Sclerotherapy is an effective treatment for spider veins, the small red blood vessels usually found on the legs near the skin surface, branching out from larger veins.
Spider and varicose veins can cause embarrassment, especially when wearing shorts and bathing suits. But these reddish-purple lines on your legs are not unhealthy. The veins are not “broken” but are actually dilated, and they can be obliterated with the injection of a sclerosing solution. This procedure is known as sclerotherapy.
There are several different sclerosing solutions available including saline (salt water) and aethoxysclerol which are among the safest and most popular. Saline is the most popular because it is impossible to have a life-threatening allergic reaction to this solution.
It’s interesting to note that spider veins are not needed for your circulation. They are actually unnecessary detours that can safely be destroyed. Depending on its size, the blood vessel may need to be injected more than once (usually one month between treatments). Numerous vessels can be treated in one session. Note that in general, spider vein treatment is not covered by insurance.
What causes spider veins to form?
Spider veins tend to run in families, and being overweight and child bearing tend to worsen the condition. They are more common in women and become more numerous with age.
The reason these veins stretch is not known, but trauma to an area can lead to their formation. There is no reliable means of prevention.
How does sclerotherapy work?
As we mentioned, spider veins are harmless, so the only reason for treatment is strictly cosmetic. Sclerotherapy is one of the most successful therapies available for removing them.
Sclerotherapy involves injecting a solution through a very tiny needle into the veins. This causes irritation and inflammation inside the vessel and leads to closure of the vessel. With no blood flowing, the veins become invisible and are replaced by scar tissue. The veins fade in 2 to 3 weeks.
The treatment of spider veins does not prevent new ones from forming. It often takes several sessions to treat all of the veins (usually 3 to 5 sessions). Your dermatologist will inject most of the veins in one or two sessions, but only one third to one half of the injected veins actually disappear each session. Usually three sessions are needed to get things started.
After these first few sessions, you will require further sessions every 6 to 12 months to treat the new spider veins which form, depending on how quickly you develop new ones.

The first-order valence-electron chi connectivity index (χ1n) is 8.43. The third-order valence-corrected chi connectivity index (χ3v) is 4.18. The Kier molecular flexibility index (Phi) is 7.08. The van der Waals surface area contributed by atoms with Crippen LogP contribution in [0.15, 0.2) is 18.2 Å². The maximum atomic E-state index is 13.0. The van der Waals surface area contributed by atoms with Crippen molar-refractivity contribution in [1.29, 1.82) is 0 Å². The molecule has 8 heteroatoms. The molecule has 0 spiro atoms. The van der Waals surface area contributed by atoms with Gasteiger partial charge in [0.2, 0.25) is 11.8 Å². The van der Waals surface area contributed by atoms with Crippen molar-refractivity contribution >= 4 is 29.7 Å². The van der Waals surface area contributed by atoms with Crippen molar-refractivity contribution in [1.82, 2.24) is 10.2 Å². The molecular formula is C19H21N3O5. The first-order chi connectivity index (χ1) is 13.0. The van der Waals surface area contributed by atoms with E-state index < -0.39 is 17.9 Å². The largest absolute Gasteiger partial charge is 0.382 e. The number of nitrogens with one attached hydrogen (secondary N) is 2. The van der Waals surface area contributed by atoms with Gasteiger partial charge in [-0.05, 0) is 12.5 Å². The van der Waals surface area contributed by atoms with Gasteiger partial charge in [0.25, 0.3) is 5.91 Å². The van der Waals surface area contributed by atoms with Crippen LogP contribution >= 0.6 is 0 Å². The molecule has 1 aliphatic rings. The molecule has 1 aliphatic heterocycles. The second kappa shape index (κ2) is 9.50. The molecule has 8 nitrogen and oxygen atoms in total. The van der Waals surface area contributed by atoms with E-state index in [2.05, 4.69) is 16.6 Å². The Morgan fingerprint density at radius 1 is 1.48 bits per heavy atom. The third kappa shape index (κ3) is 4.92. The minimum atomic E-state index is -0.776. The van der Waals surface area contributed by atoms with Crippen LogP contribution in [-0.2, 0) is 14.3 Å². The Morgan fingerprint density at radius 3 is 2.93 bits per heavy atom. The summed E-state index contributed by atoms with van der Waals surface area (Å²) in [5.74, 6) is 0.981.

Laser therapy can be used to treat the very tiny thread-like veins that may remain after sclerotherapy. This procedure can be the first treatment if your veins are very small.
If you have large varicose veins and spider veins, it is necessary to treat the varicose ones first; this sometimes requires surgery. If there are large veins or extensive varicose veins, you may need an evaluation by a vascular surgeon.
Are there any side effects?
The procedure can be slightly painful for less than one minute. As the saline is injected, it will usually sting or burn briefly and you may feel muscle cramps. The discomfort goes away almost immediately.
After the vein is injected, it will turn red and will be swollen and tender for a few days. It may take several weeks for the redness to completely fade. Bruising will also occur. It will take up to one month for the bruises to disappear. In short, the treated areas will look worse before they look better.
A small ulcer may form when the vein is injected with the saline. The ulcer will heal within several weeks, but may leave a permanent small white scar.
Rarely, brown discoloration can occur over the veins which have been injected. This can look worse than the original veins. This discoloration usually fades over 6 months, but can be permanent. If this complication develops, bleaching cream can be used to speed up the fading process.
Rarely, the treatment can cause many small spider veins to form where a larger one was treated. This is permanent and can look worse than the original problem.
Some precautions to be aware of
You should drink no alcohol (beer, wine, other) nor take any aspirin or aspirin containing medication for one week prior to the treatment session. These drugs make the blood thin and will decrease the effectiveness of the treatment. In general, Tylenol is the only pain medication that should be taken during the week preceding the treatment.
After treatment you may resume normal walking and most activities. Avoid high impact activity (such as aerobics) for at least 3-4 days after sclerotherapy.